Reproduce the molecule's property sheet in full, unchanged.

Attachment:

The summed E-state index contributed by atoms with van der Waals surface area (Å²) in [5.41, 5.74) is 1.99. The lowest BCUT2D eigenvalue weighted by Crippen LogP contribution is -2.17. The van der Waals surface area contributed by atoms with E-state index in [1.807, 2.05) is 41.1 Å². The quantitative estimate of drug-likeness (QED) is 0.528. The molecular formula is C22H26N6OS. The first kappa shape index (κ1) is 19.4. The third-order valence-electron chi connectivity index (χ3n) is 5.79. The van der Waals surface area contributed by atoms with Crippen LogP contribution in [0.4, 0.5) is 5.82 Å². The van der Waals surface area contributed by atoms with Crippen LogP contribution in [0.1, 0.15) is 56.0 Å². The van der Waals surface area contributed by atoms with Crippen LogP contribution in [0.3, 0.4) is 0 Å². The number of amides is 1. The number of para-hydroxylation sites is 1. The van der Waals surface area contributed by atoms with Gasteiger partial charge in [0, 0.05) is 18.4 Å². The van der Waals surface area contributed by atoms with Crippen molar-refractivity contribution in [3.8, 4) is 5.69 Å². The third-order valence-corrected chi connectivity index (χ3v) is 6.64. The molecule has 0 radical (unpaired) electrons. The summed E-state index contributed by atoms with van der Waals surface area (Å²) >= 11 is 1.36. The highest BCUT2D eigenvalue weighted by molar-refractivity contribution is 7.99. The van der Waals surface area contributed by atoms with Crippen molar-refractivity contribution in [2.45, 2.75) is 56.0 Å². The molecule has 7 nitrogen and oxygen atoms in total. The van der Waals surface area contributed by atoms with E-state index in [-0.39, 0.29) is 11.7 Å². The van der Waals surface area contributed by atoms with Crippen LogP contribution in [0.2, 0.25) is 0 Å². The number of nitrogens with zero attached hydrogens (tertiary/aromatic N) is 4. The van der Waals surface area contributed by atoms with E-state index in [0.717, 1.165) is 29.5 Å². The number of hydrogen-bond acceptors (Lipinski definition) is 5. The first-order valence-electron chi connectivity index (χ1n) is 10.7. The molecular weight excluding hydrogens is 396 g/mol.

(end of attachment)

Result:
The summed E-state index contributed by atoms with van der Waals surface area (Å²) in [5.41, 5.74) is 1.99. The lowest BCUT2D eigenvalue weighted by Crippen LogP contribution is -2.17. The van der Waals surface area contributed by atoms with E-state index in [1.807, 2.05) is 41.1 Å². The quantitative estimate of drug-likeness (QED) is 0.528. The molecular formula is C22H26N6OS. The first kappa shape index (κ1) is 19.4. The third-order valence-electron chi connectivity index (χ3n) is 5.79. The van der Waals surface area contributed by atoms with Crippen LogP contribution in [0.4, 0.5) is 5.82 Å². The van der Waals surface area contributed by atoms with Crippen LogP contribution in [0.1, 0.15) is 56.0 Å². The van der Waals surface area contributed by atoms with Crippen LogP contribution in [0.3, 0.4) is 0 Å². The number of amides is 1. The number of para-hydroxylation sites is 1. The van der Waals surface area contributed by atoms with Gasteiger partial charge in [0, 0.05) is 18.4 Å². The van der Waals surface area contributed by atoms with Crippen molar-refractivity contribution in [3.8, 4) is 5.69 Å². The third-order valence-corrected chi connectivity index (χ3v) is 6.64. The molecule has 0 radical (unpaired) electrons. The summed E-state index contributed by atoms with van der Waals surface area (Å²) >= 11 is 1.36. The highest BCUT2D eigenvalue weighted by molar-refractivity contribution is 7.99. The van der Waals surface area contributed by atoms with Crippen molar-refractivity contribution in [2.45, 2.75) is 56.0 Å². The molecule has 7 nitrogen and oxygen atoms in total. The van der Waals surface area contributed by atoms with E-state index in [-0.39, 0.29) is 11.7 Å². The van der Waals surface area contributed by atoms with Crippen LogP contribution in [0.2, 0.25) is 0 Å². The number of nitrogens with zero attached hydrogens (tertiary/aromatic N) is 4. The van der Waals surface area contributed by atoms with E-state index in [0.717, 1.165) is 29.5 Å². The number of hydrogen-bond acceptors (Lipinski definition) is 5. The first-order valence-electron chi connectivity index (χ1n) is 10.7. The molecular weight excluding hydrogens is 396 g/mol.